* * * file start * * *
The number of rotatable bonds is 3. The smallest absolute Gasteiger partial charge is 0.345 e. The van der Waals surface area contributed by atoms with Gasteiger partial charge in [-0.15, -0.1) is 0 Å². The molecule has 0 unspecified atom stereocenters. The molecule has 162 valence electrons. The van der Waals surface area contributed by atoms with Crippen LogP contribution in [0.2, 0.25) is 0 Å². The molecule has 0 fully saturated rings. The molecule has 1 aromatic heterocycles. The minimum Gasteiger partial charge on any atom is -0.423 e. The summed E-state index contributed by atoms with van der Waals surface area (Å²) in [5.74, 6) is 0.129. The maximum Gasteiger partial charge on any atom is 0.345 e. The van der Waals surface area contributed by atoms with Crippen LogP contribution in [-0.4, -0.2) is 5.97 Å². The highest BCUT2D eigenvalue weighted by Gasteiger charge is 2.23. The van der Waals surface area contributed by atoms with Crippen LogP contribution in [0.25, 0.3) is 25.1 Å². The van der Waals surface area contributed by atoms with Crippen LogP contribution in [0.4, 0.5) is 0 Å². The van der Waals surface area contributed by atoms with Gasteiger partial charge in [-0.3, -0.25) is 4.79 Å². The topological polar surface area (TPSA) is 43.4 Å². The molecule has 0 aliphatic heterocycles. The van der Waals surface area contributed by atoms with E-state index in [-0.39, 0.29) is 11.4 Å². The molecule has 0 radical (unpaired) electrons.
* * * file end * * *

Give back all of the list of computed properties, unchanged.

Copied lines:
The number of rotatable bonds is 3. The smallest absolute Gasteiger partial charge is 0.345 e. The van der Waals surface area contributed by atoms with Gasteiger partial charge in [-0.15, -0.1) is 0 Å². The molecule has 0 unspecified atom stereocenters. The molecule has 162 valence electrons. The van der Waals surface area contributed by atoms with Crippen LogP contribution in [0.2, 0.25) is 0 Å². The molecule has 0 fully saturated rings. The molecule has 1 aromatic heterocycles. The minimum Gasteiger partial charge on any atom is -0.423 e. The summed E-state index contributed by atoms with van der Waals surface area (Å²) in [5.74, 6) is 0.129. The maximum Gasteiger partial charge on any atom is 0.345 e. The van der Waals surface area contributed by atoms with Crippen LogP contribution in [-0.4, -0.2) is 5.97 Å². The highest BCUT2D eigenvalue weighted by Gasteiger charge is 2.23. The van der Waals surface area contributed by atoms with Crippen LogP contribution in [0.25, 0.3) is 25.1 Å². The van der Waals surface area contributed by atoms with Crippen LogP contribution in [0.4, 0.5) is 0 Å². The van der Waals surface area contributed by atoms with Gasteiger partial charge in [-0.3, -0.25) is 4.79 Å². The topological polar surface area (TPSA) is 43.4 Å². The molecule has 0 aliphatic heterocycles. The van der Waals surface area contributed by atoms with E-state index in [-0.39, 0.29) is 11.4 Å². The molecule has 0 radical (unpaired) electrons.